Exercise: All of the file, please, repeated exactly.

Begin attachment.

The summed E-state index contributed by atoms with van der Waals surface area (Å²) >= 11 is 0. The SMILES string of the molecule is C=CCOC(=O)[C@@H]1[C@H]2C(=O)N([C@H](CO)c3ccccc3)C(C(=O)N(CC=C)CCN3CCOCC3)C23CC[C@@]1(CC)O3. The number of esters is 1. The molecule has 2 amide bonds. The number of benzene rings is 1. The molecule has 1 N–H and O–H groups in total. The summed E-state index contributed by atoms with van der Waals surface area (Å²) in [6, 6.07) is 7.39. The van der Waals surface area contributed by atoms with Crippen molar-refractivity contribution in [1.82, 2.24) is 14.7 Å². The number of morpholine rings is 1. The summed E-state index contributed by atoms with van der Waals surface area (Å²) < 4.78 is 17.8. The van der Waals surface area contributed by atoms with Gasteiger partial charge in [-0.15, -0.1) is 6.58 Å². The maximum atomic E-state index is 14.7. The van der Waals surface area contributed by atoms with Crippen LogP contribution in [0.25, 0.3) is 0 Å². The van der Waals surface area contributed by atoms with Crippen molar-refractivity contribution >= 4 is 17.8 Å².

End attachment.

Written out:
The summed E-state index contributed by atoms with van der Waals surface area (Å²) >= 11 is 0. The SMILES string of the molecule is C=CCOC(=O)[C@@H]1[C@H]2C(=O)N([C@H](CO)c3ccccc3)C(C(=O)N(CC=C)CCN3CCOCC3)C23CC[C@@]1(CC)O3. The number of esters is 1. The molecule has 2 amide bonds. The number of benzene rings is 1. The molecule has 1 N–H and O–H groups in total. The summed E-state index contributed by atoms with van der Waals surface area (Å²) in [6, 6.07) is 7.39. The van der Waals surface area contributed by atoms with Crippen molar-refractivity contribution in [1.82, 2.24) is 14.7 Å². The number of morpholine rings is 1. The summed E-state index contributed by atoms with van der Waals surface area (Å²) < 4.78 is 17.8. The van der Waals surface area contributed by atoms with Gasteiger partial charge in [-0.15, -0.1) is 6.58 Å². The maximum atomic E-state index is 14.7. The van der Waals surface area contributed by atoms with Crippen LogP contribution in [0.25, 0.3) is 0 Å². The van der Waals surface area contributed by atoms with Crippen molar-refractivity contribution >= 4 is 17.8 Å².